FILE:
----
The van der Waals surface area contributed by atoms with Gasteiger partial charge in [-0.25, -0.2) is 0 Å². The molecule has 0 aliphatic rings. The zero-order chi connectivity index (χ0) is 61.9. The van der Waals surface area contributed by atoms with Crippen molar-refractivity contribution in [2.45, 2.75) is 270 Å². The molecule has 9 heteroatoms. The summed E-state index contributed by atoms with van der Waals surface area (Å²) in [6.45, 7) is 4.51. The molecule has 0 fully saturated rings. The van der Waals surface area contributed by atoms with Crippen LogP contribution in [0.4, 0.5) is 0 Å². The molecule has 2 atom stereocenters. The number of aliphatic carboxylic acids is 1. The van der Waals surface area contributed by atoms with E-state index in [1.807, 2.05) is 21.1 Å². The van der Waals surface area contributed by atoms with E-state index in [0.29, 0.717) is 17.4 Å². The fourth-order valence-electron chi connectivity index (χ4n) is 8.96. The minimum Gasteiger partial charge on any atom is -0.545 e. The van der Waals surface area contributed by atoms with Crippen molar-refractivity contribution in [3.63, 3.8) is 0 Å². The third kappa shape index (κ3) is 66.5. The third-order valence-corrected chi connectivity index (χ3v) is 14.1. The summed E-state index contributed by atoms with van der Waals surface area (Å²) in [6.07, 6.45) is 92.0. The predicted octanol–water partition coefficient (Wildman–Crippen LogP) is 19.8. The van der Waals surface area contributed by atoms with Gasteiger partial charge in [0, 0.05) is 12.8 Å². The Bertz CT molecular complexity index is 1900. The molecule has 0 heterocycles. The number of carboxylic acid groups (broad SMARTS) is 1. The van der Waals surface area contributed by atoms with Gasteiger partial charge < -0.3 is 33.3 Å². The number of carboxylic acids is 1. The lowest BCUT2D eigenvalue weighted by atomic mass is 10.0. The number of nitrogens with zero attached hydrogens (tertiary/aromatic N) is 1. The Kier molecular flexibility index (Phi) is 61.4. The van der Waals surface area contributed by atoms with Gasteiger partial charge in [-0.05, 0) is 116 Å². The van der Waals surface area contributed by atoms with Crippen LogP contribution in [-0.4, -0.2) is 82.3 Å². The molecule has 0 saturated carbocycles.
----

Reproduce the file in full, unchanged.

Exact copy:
The van der Waals surface area contributed by atoms with Gasteiger partial charge in [-0.25, -0.2) is 0 Å². The molecule has 0 aliphatic rings. The zero-order chi connectivity index (χ0) is 61.9. The van der Waals surface area contributed by atoms with Crippen molar-refractivity contribution in [2.45, 2.75) is 270 Å². The molecule has 9 heteroatoms. The summed E-state index contributed by atoms with van der Waals surface area (Å²) in [6.45, 7) is 4.51. The molecule has 0 fully saturated rings. The van der Waals surface area contributed by atoms with Crippen LogP contribution in [0.4, 0.5) is 0 Å². The molecule has 2 atom stereocenters. The number of aliphatic carboxylic acids is 1. The van der Waals surface area contributed by atoms with E-state index in [1.807, 2.05) is 21.1 Å². The van der Waals surface area contributed by atoms with E-state index in [0.29, 0.717) is 17.4 Å². The fourth-order valence-electron chi connectivity index (χ4n) is 8.96. The minimum Gasteiger partial charge on any atom is -0.545 e. The van der Waals surface area contributed by atoms with Crippen molar-refractivity contribution in [3.63, 3.8) is 0 Å². The third kappa shape index (κ3) is 66.5. The third-order valence-corrected chi connectivity index (χ3v) is 14.1. The summed E-state index contributed by atoms with van der Waals surface area (Å²) in [6.07, 6.45) is 92.0. The predicted octanol–water partition coefficient (Wildman–Crippen LogP) is 19.8. The van der Waals surface area contributed by atoms with Gasteiger partial charge in [0, 0.05) is 12.8 Å². The Bertz CT molecular complexity index is 1900. The molecule has 0 heterocycles. The number of carboxylic acid groups (broad SMARTS) is 1. The van der Waals surface area contributed by atoms with Gasteiger partial charge < -0.3 is 33.3 Å². The number of carboxylic acids is 1. The lowest BCUT2D eigenvalue weighted by atomic mass is 10.0. The number of nitrogens with zero attached hydrogens (tertiary/aromatic N) is 1. The Kier molecular flexibility index (Phi) is 61.4. The van der Waals surface area contributed by atoms with Gasteiger partial charge in [-0.05, 0) is 116 Å². The van der Waals surface area contributed by atoms with Crippen LogP contribution in [-0.4, -0.2) is 82.3 Å². The molecule has 0 saturated carbocycles.